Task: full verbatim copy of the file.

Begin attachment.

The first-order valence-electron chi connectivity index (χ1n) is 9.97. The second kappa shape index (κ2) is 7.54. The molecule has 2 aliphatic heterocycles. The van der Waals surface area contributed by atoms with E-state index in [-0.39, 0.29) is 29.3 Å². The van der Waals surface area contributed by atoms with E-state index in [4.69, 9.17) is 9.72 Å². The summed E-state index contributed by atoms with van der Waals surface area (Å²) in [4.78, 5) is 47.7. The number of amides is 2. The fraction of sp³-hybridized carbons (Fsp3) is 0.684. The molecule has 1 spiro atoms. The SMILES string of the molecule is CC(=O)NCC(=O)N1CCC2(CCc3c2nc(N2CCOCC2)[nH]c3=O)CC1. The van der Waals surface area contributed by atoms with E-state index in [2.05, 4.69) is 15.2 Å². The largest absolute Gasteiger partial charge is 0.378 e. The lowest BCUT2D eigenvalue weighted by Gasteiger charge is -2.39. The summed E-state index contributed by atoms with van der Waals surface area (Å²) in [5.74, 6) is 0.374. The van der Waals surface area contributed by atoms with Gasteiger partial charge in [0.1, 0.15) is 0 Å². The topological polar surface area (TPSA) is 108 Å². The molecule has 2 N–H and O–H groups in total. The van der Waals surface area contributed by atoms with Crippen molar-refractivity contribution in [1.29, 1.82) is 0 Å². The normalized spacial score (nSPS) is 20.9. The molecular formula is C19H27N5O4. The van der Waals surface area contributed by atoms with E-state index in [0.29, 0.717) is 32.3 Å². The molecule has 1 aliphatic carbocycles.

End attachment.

The first-order valence-electron chi connectivity index (χ1n) is 9.97. The second kappa shape index (κ2) is 7.54. The molecule has 2 aliphatic heterocycles. The van der Waals surface area contributed by atoms with E-state index in [-0.39, 0.29) is 29.3 Å². The van der Waals surface area contributed by atoms with E-state index in [4.69, 9.17) is 9.72 Å². The summed E-state index contributed by atoms with van der Waals surface area (Å²) in [4.78, 5) is 47.7. The number of amides is 2. The fraction of sp³-hybridized carbons (Fsp3) is 0.684. The molecule has 1 spiro atoms. The SMILES string of the molecule is CC(=O)NCC(=O)N1CCC2(CCc3c2nc(N2CCOCC2)[nH]c3=O)CC1. The van der Waals surface area contributed by atoms with E-state index in [2.05, 4.69) is 15.2 Å². The largest absolute Gasteiger partial charge is 0.378 e. The lowest BCUT2D eigenvalue weighted by Gasteiger charge is -2.39. The summed E-state index contributed by atoms with van der Waals surface area (Å²) in [5.74, 6) is 0.374. The van der Waals surface area contributed by atoms with Gasteiger partial charge in [0.1, 0.15) is 0 Å². The topological polar surface area (TPSA) is 108 Å². The molecule has 2 N–H and O–H groups in total. The van der Waals surface area contributed by atoms with Crippen molar-refractivity contribution in [1.29, 1.82) is 0 Å². The normalized spacial score (nSPS) is 20.9. The molecular formula is C19H27N5O4. The van der Waals surface area contributed by atoms with E-state index in [0.29, 0.717) is 32.3 Å². The molecule has 1 aliphatic carbocycles.